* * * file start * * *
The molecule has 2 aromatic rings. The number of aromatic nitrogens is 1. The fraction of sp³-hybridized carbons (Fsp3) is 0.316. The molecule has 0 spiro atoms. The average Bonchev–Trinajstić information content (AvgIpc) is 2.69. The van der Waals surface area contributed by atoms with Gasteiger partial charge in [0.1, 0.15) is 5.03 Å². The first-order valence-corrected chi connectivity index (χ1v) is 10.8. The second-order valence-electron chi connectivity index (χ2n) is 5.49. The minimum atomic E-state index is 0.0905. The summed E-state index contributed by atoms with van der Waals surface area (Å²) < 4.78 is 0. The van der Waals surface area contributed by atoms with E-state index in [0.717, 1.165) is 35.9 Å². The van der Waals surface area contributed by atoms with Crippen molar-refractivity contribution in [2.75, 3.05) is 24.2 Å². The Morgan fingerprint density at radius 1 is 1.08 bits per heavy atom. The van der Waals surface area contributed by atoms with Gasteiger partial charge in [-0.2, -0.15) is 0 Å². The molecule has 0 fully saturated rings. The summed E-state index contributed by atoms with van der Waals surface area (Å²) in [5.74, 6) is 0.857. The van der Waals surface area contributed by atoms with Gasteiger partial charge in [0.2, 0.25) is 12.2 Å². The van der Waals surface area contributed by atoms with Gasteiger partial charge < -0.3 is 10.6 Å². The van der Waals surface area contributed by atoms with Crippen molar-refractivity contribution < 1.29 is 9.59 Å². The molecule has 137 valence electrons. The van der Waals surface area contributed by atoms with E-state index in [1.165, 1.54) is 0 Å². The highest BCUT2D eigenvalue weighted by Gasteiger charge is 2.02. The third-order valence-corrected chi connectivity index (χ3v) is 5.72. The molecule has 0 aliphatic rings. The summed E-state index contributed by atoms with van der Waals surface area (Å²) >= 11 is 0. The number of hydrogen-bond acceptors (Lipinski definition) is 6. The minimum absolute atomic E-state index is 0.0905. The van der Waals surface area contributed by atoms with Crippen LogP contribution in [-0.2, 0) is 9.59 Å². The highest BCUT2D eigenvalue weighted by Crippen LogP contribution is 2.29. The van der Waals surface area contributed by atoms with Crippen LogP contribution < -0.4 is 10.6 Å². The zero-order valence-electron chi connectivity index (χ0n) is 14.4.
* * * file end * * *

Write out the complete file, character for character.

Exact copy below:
The molecule has 2 aromatic rings. The number of aromatic nitrogens is 1. The fraction of sp³-hybridized carbons (Fsp3) is 0.316. The molecule has 0 spiro atoms. The average Bonchev–Trinajstić information content (AvgIpc) is 2.69. The van der Waals surface area contributed by atoms with Gasteiger partial charge in [0.1, 0.15) is 5.03 Å². The first-order valence-corrected chi connectivity index (χ1v) is 10.8. The second-order valence-electron chi connectivity index (χ2n) is 5.49. The minimum atomic E-state index is 0.0905. The summed E-state index contributed by atoms with van der Waals surface area (Å²) < 4.78 is 0. The van der Waals surface area contributed by atoms with E-state index in [0.717, 1.165) is 35.9 Å². The van der Waals surface area contributed by atoms with Crippen molar-refractivity contribution in [2.75, 3.05) is 24.2 Å². The Morgan fingerprint density at radius 1 is 1.08 bits per heavy atom. The van der Waals surface area contributed by atoms with Gasteiger partial charge in [-0.2, -0.15) is 0 Å². The molecule has 0 fully saturated rings. The summed E-state index contributed by atoms with van der Waals surface area (Å²) in [5.74, 6) is 0.857. The van der Waals surface area contributed by atoms with Gasteiger partial charge in [0.2, 0.25) is 12.2 Å². The van der Waals surface area contributed by atoms with Gasteiger partial charge < -0.3 is 10.6 Å². The van der Waals surface area contributed by atoms with Crippen molar-refractivity contribution < 1.29 is 9.59 Å². The molecule has 137 valence electrons. The van der Waals surface area contributed by atoms with E-state index in [1.165, 1.54) is 0 Å². The highest BCUT2D eigenvalue weighted by Gasteiger charge is 2.02. The third-order valence-corrected chi connectivity index (χ3v) is 5.72. The molecule has 0 aliphatic rings. The summed E-state index contributed by atoms with van der Waals surface area (Å²) >= 11 is 0. The number of hydrogen-bond acceptors (Lipinski definition) is 6. The minimum absolute atomic E-state index is 0.0905. The van der Waals surface area contributed by atoms with Crippen LogP contribution in [-0.2, 0) is 9.59 Å². The highest BCUT2D eigenvalue weighted by Crippen LogP contribution is 2.29. The van der Waals surface area contributed by atoms with Crippen LogP contribution < -0.4 is 10.6 Å². The zero-order valence-electron chi connectivity index (χ0n) is 14.4.